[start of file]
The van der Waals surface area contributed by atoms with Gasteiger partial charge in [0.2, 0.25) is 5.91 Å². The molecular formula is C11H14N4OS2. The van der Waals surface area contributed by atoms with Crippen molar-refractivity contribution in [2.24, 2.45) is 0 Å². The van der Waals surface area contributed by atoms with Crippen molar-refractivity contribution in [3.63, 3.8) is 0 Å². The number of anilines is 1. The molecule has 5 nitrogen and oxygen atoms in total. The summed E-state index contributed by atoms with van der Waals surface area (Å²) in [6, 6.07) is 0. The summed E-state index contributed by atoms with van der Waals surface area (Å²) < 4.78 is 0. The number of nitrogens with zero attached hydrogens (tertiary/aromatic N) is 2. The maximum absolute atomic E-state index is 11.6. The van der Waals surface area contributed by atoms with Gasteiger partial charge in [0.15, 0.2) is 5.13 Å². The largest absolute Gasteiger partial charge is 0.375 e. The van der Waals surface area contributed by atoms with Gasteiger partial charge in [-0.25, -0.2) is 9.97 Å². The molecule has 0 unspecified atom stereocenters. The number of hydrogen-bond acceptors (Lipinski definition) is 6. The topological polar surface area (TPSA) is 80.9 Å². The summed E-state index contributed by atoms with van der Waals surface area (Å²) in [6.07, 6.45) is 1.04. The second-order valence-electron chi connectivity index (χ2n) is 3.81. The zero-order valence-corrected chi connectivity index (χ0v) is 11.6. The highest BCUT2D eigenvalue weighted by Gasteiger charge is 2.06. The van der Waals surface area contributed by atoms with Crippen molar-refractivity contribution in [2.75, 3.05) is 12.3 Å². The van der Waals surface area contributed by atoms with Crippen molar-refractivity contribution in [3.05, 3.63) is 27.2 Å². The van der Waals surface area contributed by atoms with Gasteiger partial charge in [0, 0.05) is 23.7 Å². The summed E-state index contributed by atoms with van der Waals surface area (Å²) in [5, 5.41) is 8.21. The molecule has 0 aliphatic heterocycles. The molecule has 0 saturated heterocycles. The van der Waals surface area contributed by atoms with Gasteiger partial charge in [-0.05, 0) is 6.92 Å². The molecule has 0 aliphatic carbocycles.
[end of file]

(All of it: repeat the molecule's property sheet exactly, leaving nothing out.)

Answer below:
The van der Waals surface area contributed by atoms with Gasteiger partial charge in [0.2, 0.25) is 5.91 Å². The molecular formula is C11H14N4OS2. The van der Waals surface area contributed by atoms with Crippen molar-refractivity contribution in [2.24, 2.45) is 0 Å². The van der Waals surface area contributed by atoms with Crippen molar-refractivity contribution in [3.63, 3.8) is 0 Å². The number of anilines is 1. The molecule has 5 nitrogen and oxygen atoms in total. The summed E-state index contributed by atoms with van der Waals surface area (Å²) in [6, 6.07) is 0. The summed E-state index contributed by atoms with van der Waals surface area (Å²) < 4.78 is 0. The number of nitrogens with zero attached hydrogens (tertiary/aromatic N) is 2. The maximum absolute atomic E-state index is 11.6. The van der Waals surface area contributed by atoms with Gasteiger partial charge in [0.15, 0.2) is 5.13 Å². The largest absolute Gasteiger partial charge is 0.375 e. The van der Waals surface area contributed by atoms with Gasteiger partial charge in [-0.25, -0.2) is 9.97 Å². The molecule has 0 unspecified atom stereocenters. The number of hydrogen-bond acceptors (Lipinski definition) is 6. The topological polar surface area (TPSA) is 80.9 Å². The summed E-state index contributed by atoms with van der Waals surface area (Å²) in [6.07, 6.45) is 1.04. The second-order valence-electron chi connectivity index (χ2n) is 3.81. The zero-order valence-corrected chi connectivity index (χ0v) is 11.6. The highest BCUT2D eigenvalue weighted by Gasteiger charge is 2.06. The van der Waals surface area contributed by atoms with Crippen molar-refractivity contribution in [2.75, 3.05) is 12.3 Å². The van der Waals surface area contributed by atoms with Crippen molar-refractivity contribution in [3.05, 3.63) is 27.2 Å². The van der Waals surface area contributed by atoms with Gasteiger partial charge in [0, 0.05) is 23.7 Å². The summed E-state index contributed by atoms with van der Waals surface area (Å²) in [5, 5.41) is 8.21. The molecule has 0 aliphatic heterocycles. The molecule has 0 saturated heterocycles. The van der Waals surface area contributed by atoms with Gasteiger partial charge in [-0.05, 0) is 6.92 Å². The molecule has 0 aliphatic carbocycles.